- Epididymo-orchitis – infection of the epididymis and testicle that causes inflammation and pain. Treatment includes antibiotics
- Varicoceleor varicose veins – 10 to 15 per cent of men have a varicocele, where veins draw blood from the testicle. This blood has to rise against gravity when the man stands up. Valves in the veins help this process. If the valves don’t work, blood pools in the veins. This swells the veins and gives the appearance of ‘varicose veins’. Varicoceles usually don’t need treatment, unless the varicocele is severe enough to cause discomfort or impair fertility. The links between varicocele and infertility are complex and research is ongoing. Treatment includes surgery or radiological techniques that can block the testicular veins
- Haematocele – a blood clot caused by trauma or injury to the testicles or scrotum. In some cases, the body is able to reabsorb the blood. If not, the person will need surgery to remove the clot
- Hydrocele – abnormal build-up of fluid that causes the affected testicle to swell. In some cases, the body can reabsorb the fluid. Even though the condition is painless, the hydrocele may become so large that the person will need surgery to remove it
- Spermatocele – an abnormal build-up of sperm-filled fluid next to the epididymis, which feels like a separate lump on the testicle. This is harmless, but can be removed surgically if it becomes large or bothersome. It is more common after a vasectomy
- Undescended testicles – either one or both testicles are missing from the scrotum and are lodged inside the lower abdomen. Premature and low-weight newborn boys are most prone to undescended testicles. This condition is a known risk factor for testicular cancer and strongly related to infertility. Unless the testicle is brought down into the scrotum by 12 months of age, there is a high risk of damage to sperm production in later life
- Testicular cancer – an abnormal growth or tumour that appears as a hard and usually painless lump in either testicle. In most cases, testicular cancer can be cured if the person seeks medical treatment early. Surgical removal of the affected testicle (orchidectomy) is usually the first treatment for all testicular cancer.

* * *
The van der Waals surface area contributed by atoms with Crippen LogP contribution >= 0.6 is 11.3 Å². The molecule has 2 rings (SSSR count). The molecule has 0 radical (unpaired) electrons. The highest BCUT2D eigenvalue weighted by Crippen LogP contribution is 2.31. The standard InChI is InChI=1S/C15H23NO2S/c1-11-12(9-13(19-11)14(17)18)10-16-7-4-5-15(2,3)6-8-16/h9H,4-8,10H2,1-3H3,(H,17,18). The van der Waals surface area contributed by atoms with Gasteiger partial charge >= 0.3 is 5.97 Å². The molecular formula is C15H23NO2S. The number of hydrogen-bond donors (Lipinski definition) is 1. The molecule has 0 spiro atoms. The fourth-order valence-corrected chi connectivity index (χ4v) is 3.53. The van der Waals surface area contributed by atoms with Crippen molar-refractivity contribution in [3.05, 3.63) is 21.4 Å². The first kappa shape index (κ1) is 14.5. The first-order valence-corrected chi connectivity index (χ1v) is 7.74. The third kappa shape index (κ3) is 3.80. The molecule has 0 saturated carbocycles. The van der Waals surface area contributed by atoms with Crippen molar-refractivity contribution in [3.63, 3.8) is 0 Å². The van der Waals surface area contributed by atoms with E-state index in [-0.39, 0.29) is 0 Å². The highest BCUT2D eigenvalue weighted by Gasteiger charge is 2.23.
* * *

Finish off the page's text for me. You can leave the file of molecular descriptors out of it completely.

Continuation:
Suggestions on how to reduce the risk of testicular problems include:
- Take all reasonable precautions to prevent accidents. For example, drive safely and always wear a seatbelt.
- Protect yourself from sexually transmissible infections (STIs) by wearing a condom.
- Always use protective equipment such as a jockstrap or hard cup while playing sports.
- If you injure your testicles, always seek urgent medical advice.
- Perform testicular self-examination (TSE) once every month. Regular TSE helps you become familiar with the look, feel and shape of your testicles so you will notice any abnormalities. See your doctor for further information on how to perform TSE.
Always see your doctor if you experience any scrotal or testicular pain or unusual symptoms, or if you find a lump or swelling.
Those gems between our legs are worthy of protecting. If you feel any discomfort or lumps or bumps down there, see your doctor your potency and fertility are worth protecting.